About a quarter of an hour before day dawn, the wretched culprits were taken from the jail, under a guard of soldiers from the 50th regiment, and the City Guard. On their arrival at the wherry wharf, the military retired, and the prisoners, with the Town Guard were put on board two wherries, in which they proceeded to Port Royal Point, the usual place of execution in similar cases. They were there met by a strong party of military, consisting of 50 men, under command of an officer. They formed themselves into a square round the place of execution, with the sheriff and his officers with the prisoners in the centre. The gallows was of considerable length, and contrived with a drop so as to prevent the unpleasant circumstances which frequently occur.

The unfortunate men had been in continual prayer from the time they were awakened out of a deep sleep till they arrived at that place, where they were to close their existence.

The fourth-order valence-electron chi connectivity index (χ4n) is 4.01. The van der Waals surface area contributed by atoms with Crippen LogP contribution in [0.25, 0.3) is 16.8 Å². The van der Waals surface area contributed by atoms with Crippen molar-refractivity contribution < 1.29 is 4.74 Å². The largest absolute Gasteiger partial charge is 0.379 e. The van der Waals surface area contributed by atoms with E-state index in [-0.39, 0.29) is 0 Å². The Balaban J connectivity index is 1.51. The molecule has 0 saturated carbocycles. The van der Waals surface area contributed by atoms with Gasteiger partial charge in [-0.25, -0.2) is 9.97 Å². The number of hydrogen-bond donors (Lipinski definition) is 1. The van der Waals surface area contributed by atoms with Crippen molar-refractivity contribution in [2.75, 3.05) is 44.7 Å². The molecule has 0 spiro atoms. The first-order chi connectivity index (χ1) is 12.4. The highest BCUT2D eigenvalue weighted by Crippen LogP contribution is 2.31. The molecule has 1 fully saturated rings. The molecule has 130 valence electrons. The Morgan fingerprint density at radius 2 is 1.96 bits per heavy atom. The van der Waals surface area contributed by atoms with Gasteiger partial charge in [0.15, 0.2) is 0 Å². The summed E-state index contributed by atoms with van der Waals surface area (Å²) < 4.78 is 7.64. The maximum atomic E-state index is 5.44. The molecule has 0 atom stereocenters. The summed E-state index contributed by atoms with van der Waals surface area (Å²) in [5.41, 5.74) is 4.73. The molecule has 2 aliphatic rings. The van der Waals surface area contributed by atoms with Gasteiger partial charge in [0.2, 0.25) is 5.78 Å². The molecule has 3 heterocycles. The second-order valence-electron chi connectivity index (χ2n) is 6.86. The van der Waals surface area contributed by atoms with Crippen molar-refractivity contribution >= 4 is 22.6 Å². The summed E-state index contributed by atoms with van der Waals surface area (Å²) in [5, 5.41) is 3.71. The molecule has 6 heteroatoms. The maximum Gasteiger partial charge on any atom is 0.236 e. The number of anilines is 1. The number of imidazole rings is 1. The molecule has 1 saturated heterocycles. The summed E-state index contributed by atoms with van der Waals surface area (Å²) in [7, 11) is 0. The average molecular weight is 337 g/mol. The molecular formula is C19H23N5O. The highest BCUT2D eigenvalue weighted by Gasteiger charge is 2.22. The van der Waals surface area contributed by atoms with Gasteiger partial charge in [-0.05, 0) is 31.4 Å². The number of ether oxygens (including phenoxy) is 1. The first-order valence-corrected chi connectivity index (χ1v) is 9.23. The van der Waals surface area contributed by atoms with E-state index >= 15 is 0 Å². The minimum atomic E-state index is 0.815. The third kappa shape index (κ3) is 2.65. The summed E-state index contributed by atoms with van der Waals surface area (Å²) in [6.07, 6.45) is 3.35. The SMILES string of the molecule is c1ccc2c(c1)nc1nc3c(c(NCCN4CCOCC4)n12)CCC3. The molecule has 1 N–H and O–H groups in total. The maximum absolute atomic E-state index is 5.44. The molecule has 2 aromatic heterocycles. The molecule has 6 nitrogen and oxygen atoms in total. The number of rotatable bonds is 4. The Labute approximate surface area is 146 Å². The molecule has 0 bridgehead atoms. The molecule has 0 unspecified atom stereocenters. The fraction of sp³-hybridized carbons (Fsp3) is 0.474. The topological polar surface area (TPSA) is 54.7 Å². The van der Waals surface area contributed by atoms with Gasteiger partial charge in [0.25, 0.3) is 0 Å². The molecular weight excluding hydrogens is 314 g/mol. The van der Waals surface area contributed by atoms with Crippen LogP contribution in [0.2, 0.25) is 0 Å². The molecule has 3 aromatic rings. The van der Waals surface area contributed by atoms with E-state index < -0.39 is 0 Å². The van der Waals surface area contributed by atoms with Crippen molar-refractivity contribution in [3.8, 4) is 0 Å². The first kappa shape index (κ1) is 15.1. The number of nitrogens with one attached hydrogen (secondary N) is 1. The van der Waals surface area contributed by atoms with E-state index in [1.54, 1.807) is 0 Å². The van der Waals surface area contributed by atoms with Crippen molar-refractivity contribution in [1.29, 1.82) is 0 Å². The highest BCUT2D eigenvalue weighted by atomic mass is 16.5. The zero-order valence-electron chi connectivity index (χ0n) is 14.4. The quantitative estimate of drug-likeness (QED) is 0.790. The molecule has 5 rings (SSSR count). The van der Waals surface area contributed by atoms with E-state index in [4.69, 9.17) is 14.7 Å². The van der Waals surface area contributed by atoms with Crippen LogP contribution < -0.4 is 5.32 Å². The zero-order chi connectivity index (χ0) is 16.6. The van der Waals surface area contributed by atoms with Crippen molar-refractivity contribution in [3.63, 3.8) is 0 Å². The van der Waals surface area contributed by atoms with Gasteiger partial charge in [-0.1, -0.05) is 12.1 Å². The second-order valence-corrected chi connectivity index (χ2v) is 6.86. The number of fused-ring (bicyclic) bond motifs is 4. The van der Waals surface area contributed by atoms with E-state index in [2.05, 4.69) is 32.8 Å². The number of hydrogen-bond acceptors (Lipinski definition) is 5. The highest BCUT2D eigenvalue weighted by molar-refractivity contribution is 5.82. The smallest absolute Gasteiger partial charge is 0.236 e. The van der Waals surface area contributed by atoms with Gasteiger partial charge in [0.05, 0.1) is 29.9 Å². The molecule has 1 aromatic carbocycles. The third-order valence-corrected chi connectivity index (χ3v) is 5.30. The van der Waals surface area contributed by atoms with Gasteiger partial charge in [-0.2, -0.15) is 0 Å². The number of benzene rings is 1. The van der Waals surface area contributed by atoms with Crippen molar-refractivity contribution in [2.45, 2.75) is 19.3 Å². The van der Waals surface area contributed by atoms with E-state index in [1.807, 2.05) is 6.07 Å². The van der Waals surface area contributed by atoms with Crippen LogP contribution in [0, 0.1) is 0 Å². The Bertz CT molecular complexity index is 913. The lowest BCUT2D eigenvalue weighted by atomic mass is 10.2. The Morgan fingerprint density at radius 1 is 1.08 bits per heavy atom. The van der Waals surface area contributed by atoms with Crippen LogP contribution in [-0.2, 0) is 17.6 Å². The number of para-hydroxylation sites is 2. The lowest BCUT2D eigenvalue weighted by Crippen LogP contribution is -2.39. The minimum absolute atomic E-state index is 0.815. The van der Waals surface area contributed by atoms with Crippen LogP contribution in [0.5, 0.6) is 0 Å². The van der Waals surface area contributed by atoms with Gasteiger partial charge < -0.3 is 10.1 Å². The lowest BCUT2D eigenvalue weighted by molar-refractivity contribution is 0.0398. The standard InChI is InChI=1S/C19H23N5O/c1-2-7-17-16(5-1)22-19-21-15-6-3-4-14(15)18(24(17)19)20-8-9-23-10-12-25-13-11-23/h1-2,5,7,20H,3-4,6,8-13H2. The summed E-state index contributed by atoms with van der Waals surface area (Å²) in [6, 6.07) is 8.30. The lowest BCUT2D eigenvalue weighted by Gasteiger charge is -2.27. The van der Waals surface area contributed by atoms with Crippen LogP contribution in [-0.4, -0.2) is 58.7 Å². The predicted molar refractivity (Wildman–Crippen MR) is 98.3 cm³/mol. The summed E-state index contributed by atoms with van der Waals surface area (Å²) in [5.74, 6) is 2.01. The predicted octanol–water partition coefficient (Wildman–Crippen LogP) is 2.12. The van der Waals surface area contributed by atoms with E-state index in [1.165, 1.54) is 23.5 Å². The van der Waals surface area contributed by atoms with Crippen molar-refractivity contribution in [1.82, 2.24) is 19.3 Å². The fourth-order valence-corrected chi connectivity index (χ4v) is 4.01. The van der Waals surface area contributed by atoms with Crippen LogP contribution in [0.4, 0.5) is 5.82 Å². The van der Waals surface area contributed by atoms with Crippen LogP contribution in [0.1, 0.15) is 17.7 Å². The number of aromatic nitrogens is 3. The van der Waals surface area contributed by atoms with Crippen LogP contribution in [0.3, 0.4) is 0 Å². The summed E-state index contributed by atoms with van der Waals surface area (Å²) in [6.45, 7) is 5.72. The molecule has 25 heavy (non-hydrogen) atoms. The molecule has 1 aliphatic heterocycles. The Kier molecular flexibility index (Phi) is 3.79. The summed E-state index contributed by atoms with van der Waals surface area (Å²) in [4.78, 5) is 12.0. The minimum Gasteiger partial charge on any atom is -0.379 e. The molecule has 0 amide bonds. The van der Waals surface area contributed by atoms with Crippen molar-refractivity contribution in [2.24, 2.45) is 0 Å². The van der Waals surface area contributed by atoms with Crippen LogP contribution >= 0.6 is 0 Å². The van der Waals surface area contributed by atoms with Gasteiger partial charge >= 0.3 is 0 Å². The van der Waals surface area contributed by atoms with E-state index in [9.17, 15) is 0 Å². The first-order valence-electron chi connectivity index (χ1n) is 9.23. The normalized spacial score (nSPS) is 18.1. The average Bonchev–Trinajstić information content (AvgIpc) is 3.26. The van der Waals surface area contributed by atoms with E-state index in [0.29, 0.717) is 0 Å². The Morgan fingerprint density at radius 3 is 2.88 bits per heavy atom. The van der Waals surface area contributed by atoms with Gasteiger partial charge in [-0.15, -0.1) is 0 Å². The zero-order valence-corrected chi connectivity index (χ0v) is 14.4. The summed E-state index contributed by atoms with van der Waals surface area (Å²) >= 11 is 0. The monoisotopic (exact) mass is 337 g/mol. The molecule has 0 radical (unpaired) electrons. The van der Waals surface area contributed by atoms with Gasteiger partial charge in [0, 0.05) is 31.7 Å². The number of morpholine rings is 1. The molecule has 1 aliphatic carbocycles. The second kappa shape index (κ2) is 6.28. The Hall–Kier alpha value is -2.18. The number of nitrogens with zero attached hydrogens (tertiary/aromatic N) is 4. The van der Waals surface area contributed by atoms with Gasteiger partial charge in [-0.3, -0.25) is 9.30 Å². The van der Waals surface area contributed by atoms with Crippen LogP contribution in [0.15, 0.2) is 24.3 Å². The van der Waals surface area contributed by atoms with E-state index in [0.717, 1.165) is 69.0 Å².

They all expressed their gratitude for the attention they had met with from the sheriff and the inferior officers. Many pressed the hands of the turnkey to their lips, others to their hearts and on their knees, prayed that God, Jesus Christ, and the Virgin Mary would bless him and the other jailors for their goodness. They all then fervently joined in prayer. To the astonishment of all, no clerical character, of any persuasion, was present. They repeatedly called out "Adonde esta el padre," (Where is the holy father).

The execution of ten pirates.

Juan Hernandez called on all persons present to hear him--he was innocent; what they had said about his confessing himself guilty was untrue. He had admitted himself guilty, because he hoped for pardon; but that now he was to die, he called God, Jesus Christ, the Holy Ghost, the Virgin Mary, and the Saints, to witness that he spoke the truth--that he was no pirate, no murderer--he had been forced. The Lieutenant of the pirates was a wretch, who did not fear God, and had compelled him to act.

Juan Gutterez and Francisco de Sayas were loud in their protestations of innocence.